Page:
Advanced Search
MyIDEAS: Login to save this paper or follow this series

The Morphology of Price Dispersion

Contents:

Author Info

  • Greg Kaplan

    ()
    (Department of Economics, Princeton University)

  • Guido Menzio

    ()
    (Department of Economics, University of Pennsylvania)

Abstract

This paper is a study of the shape and structure of the distribution of prices at which an identical good is sold in a given market and time period. We find that the typical price distribution is symmetric and leptokurtic, with a standard deviation between 19% and 36%. Only 10% of the variance of prices is due to variation in the expensiveness of the stores at which a good is sold, while the remaining 90% is due, in approximately equal parts, to differences in the average price of a good across equally expensive stores and to differences in the price of a good across transactions at the same store. We show that the distribution of prices that households pay for the same bundle of goods is approximately Normal, with a standard deviation between 9% and 14%. Half of this dispersion is due to differences in the expensiveness of the stores where households shop, while the other half is mostly due to differences in households’ choices of which goods to purchase at which stores. We find that households with fewer employed members pay lower prices, and do so by visiting a larger number of stores, rather than by shopping more frequently.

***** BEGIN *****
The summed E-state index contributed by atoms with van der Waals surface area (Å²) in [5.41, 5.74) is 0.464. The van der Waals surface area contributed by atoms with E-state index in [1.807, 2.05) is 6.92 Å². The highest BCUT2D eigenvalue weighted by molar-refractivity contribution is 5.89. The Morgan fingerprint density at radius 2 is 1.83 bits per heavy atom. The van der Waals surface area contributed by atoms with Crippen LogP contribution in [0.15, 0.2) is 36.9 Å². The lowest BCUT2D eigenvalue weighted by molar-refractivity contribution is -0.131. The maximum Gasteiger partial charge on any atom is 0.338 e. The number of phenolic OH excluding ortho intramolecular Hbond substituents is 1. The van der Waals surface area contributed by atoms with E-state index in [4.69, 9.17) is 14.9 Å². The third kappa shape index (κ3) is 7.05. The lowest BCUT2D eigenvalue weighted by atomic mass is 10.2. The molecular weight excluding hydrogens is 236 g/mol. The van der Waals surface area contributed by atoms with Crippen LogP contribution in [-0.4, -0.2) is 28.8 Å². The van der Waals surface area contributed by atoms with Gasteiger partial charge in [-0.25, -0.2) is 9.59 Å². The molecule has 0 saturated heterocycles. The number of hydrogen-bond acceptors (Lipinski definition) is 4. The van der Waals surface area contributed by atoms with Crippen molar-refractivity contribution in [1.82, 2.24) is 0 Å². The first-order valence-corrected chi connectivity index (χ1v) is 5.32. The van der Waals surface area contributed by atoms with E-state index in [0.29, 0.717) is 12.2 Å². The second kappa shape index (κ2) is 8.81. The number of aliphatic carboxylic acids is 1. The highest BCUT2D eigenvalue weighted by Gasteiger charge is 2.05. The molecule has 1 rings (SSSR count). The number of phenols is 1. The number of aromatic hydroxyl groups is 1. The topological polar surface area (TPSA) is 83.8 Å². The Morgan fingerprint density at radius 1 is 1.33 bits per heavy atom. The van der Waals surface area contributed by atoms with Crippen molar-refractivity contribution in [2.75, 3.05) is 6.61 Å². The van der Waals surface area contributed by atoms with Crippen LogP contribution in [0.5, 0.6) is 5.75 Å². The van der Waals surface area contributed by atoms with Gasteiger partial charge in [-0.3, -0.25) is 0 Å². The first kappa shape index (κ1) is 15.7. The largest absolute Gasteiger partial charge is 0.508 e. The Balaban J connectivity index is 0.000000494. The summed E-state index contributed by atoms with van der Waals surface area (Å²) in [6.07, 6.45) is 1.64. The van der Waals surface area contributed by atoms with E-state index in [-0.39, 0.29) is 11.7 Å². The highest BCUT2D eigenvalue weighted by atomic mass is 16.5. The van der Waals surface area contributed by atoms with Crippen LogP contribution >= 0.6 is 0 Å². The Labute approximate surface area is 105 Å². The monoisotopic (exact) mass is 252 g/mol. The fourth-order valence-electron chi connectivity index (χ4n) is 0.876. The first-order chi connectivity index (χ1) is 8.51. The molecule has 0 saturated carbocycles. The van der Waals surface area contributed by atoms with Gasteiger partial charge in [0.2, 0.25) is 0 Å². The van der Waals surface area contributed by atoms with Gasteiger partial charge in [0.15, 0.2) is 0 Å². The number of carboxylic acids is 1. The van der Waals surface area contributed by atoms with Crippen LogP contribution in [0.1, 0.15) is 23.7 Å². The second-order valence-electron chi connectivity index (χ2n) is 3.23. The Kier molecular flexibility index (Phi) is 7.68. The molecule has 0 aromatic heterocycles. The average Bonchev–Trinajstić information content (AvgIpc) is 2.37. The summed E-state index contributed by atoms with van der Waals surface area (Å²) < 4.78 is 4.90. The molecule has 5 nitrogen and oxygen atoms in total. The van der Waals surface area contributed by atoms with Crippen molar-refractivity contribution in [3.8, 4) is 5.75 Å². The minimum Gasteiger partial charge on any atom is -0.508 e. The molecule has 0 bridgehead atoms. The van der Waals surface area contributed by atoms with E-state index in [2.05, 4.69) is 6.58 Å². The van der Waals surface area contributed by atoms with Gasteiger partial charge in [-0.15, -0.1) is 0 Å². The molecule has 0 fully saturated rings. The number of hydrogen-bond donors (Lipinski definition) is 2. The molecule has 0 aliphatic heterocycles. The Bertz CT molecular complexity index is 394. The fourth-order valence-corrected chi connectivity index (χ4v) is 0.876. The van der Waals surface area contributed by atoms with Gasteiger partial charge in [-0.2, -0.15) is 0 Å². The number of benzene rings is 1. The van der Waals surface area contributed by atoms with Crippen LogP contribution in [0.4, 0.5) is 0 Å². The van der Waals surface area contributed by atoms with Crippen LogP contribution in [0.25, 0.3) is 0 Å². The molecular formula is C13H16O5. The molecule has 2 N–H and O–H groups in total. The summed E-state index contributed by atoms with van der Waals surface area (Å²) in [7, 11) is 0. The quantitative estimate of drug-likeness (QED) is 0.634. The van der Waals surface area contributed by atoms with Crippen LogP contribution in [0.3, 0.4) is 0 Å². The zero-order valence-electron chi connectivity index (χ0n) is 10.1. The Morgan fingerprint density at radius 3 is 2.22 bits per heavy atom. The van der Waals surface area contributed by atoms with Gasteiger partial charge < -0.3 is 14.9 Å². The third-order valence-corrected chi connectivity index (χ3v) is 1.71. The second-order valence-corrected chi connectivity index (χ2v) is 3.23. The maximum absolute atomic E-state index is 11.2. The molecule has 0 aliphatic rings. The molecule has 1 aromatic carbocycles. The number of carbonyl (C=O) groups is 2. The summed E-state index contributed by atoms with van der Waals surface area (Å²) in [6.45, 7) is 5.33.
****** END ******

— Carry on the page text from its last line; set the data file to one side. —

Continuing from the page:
Download Info

If you experience problems downloading a file, check if you have the proper application to view it first. In case of further problems read the IDEAS help page. Note that these files are not on the IDEAS site. Please be patient as the files may be large.
File URL: http://economics.sas.upenn.edu/system/files/14-002.pdf
Download Restriction: no

Bibliographic Info

Paper provided by Penn Institute for Economic Research, Department of Economics, University of Pennsylvania in its series PIER Working Paper Archive with number 14-002.

as in new window
Length: 60 pages
Date of creation: 27 Jan 2014
Date of revision:
Handle: RePEc:pen:papers:14-002

Contact details of provider:
Postal: 3718 Locust Walk, Philadelphia, PA 19104
Phone: 215-898-9992
Fax: 215-573-2378
Email:
Web page: http://economics.sas.upenn.edu/pier
More information through EDIRC

Related research

Keywords: Price dispersion; product market search; amenities; employment;

Other versions of this item:

Find related papers by JEL classification:

This paper has been announced in the following NEP Reports:

References

References listed on IDEAS
Please report citation or reference errors to , or , if you are the registered author of the cited work, log in to your RePEc Author Service profile, click on "citations" and make appropriate adjustments.:
as in new window
  1. James Albrecht & Fabien Postel‐Vinay & Susan Vroman, 2013. "An Equilibrium Search Model Of Synchronized Sales," International Economic Review, Department of Economics, University of Pennsylvania and Osaka University Institute of Social and Economic Research Association, Department of Economics, University of Pennsylvania and Osaka University Institute of Social and Economic Research Association, vol. 54(2), pages 473-493, 05.
  2. Mikhail Golosov & Robert E. Lucas Jr., 2007. "Menu Costs and Phillips Curves," Journal of Political Economy, University of Chicago Press, University of Chicago Press, vol. 115, pages 171-199.
  3. Susan E. Woodward & Robert E. Hall, 2010. "Diagnosing Consumer Confusion and Sub-Optimal Shopping Effort: Theory and Mortgage-Market Evidence," NBER Working Papers 16007, National Bureau of Economic Research, Inc.
  4. Manolis Galenianos & Rosalie Liccardo Pacula & Nicola Persico, 2009. "A Search-Theoretic Model of the Retail Market for Illicit Drugs," NBER Working Papers 14980, National Bureau of Economic Research, Inc.